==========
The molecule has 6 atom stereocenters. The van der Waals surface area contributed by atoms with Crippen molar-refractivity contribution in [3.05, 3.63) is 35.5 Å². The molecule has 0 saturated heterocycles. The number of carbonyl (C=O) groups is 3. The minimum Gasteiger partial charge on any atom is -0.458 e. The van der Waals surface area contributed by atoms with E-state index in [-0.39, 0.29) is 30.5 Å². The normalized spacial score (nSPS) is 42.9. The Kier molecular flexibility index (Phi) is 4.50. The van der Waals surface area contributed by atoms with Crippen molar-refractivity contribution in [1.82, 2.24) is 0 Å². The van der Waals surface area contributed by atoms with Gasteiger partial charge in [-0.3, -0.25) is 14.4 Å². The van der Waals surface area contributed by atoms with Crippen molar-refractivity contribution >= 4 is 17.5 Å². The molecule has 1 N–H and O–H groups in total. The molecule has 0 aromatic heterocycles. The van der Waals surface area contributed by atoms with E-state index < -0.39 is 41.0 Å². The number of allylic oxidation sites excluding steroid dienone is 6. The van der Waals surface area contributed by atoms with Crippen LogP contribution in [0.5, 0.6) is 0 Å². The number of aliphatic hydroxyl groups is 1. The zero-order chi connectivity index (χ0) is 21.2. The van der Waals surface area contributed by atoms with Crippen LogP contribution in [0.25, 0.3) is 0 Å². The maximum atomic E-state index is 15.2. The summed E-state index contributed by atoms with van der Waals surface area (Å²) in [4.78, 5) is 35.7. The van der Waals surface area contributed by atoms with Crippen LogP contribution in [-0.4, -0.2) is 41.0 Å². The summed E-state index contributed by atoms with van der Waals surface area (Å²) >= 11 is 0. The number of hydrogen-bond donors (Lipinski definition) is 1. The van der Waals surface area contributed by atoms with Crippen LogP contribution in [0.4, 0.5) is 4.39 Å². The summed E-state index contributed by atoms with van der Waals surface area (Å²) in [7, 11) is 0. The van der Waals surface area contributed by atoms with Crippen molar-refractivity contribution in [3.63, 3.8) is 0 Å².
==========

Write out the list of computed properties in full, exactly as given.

The molecule has 6 atom stereocenters. The van der Waals surface area contributed by atoms with Crippen molar-refractivity contribution in [3.05, 3.63) is 35.5 Å². The molecule has 0 saturated heterocycles. The number of carbonyl (C=O) groups is 3. The minimum Gasteiger partial charge on any atom is -0.458 e. The van der Waals surface area contributed by atoms with E-state index in [-0.39, 0.29) is 30.5 Å². The normalized spacial score (nSPS) is 42.9. The Kier molecular flexibility index (Phi) is 4.50. The van der Waals surface area contributed by atoms with Crippen molar-refractivity contribution in [1.82, 2.24) is 0 Å². The van der Waals surface area contributed by atoms with Gasteiger partial charge in [-0.3, -0.25) is 14.4 Å². The van der Waals surface area contributed by atoms with Crippen molar-refractivity contribution >= 4 is 17.5 Å². The molecule has 1 N–H and O–H groups in total. The molecule has 0 aromatic heterocycles. The van der Waals surface area contributed by atoms with E-state index < -0.39 is 41.0 Å². The number of allylic oxidation sites excluding steroid dienone is 6. The van der Waals surface area contributed by atoms with Crippen LogP contribution in [0.5, 0.6) is 0 Å². The number of aliphatic hydroxyl groups is 1. The zero-order chi connectivity index (χ0) is 21.2. The van der Waals surface area contributed by atoms with Crippen LogP contribution in [0.25, 0.3) is 0 Å². The maximum atomic E-state index is 15.2. The summed E-state index contributed by atoms with van der Waals surface area (Å²) in [4.78, 5) is 35.7. The van der Waals surface area contributed by atoms with Crippen LogP contribution in [-0.4, -0.2) is 41.0 Å². The summed E-state index contributed by atoms with van der Waals surface area (Å²) >= 11 is 0. The number of hydrogen-bond donors (Lipinski definition) is 1. The van der Waals surface area contributed by atoms with Crippen LogP contribution in [0.4, 0.5) is 4.39 Å². The summed E-state index contributed by atoms with van der Waals surface area (Å²) in [7, 11) is 0. The van der Waals surface area contributed by atoms with Crippen molar-refractivity contribution in [3.63, 3.8) is 0 Å².